Considering the options of kids sitting around getting high on drugs because the " progressives" think sports are unsafe and deadly, what do they think about that option? There isn't much that kids can do at those early ages if not involved in sports of some sorts to keep them off the streets.

  3. Thanks to all who commented.

    I wrote this not knowing what would be the correct actions, if any, to take about parents allowing minors to compete in deadly activities. I don't like government telling parents what they think is safe for kids, but some parents are dumber than their kids.

    I know if the govt gets a foot in the door, they will take over child rearing. Mrs Obama's 'war on childhood obesity' is just a way to get one of her size 12s in the door.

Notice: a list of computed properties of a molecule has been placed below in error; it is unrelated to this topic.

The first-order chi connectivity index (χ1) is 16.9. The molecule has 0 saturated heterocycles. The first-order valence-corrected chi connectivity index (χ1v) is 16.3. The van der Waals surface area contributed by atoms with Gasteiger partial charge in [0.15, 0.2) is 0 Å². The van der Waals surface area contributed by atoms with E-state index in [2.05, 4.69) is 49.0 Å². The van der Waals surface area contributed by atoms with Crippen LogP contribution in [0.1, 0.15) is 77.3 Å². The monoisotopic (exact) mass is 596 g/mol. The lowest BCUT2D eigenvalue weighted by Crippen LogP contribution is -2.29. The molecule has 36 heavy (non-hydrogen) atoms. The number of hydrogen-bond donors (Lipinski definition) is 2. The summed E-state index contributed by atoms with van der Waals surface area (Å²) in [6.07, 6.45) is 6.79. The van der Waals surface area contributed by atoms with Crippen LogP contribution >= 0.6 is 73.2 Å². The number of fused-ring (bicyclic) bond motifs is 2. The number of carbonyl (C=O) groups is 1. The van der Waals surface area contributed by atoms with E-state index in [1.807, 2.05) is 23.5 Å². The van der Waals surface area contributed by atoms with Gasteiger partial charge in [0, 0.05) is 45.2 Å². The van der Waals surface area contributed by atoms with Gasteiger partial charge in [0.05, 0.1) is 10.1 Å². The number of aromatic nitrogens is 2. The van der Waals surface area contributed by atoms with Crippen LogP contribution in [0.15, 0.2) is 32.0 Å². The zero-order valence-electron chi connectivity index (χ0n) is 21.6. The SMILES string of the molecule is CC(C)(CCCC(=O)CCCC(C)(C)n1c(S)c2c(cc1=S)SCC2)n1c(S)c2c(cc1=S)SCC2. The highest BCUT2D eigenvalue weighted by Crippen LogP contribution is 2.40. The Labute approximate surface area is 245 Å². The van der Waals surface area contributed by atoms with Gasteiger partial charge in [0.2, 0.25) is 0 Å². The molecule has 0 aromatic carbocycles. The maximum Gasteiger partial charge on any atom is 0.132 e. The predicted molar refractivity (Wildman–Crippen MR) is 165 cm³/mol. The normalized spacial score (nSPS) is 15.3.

I posted this on another site and most of the responses were from guys with kids, and they all felt like the parents and children must be allowed to make their own decisions.

    Okay, what about the parents allowing their teen-age daughter to try and sail around the globe, solo?

  4. WAAAAAYYYYY behind again, sorry guys!

    Tragic accidents happen - there are reasonable guidelines for all sports for appropriate ages for participation already in place. You take a risk walking out your front door every day to go to work or school. We cannot be protected from everything.

    True some parents have worse judgment than kids but overall, the team, the league, the sports association etc can provide a check and balance and there no way you can save a kid from a bad parent their entire childhood.

    IMO one of our worst social problems is not taking responsibility for our actions, decisions and choices. We are becoming a country of blamers and victims.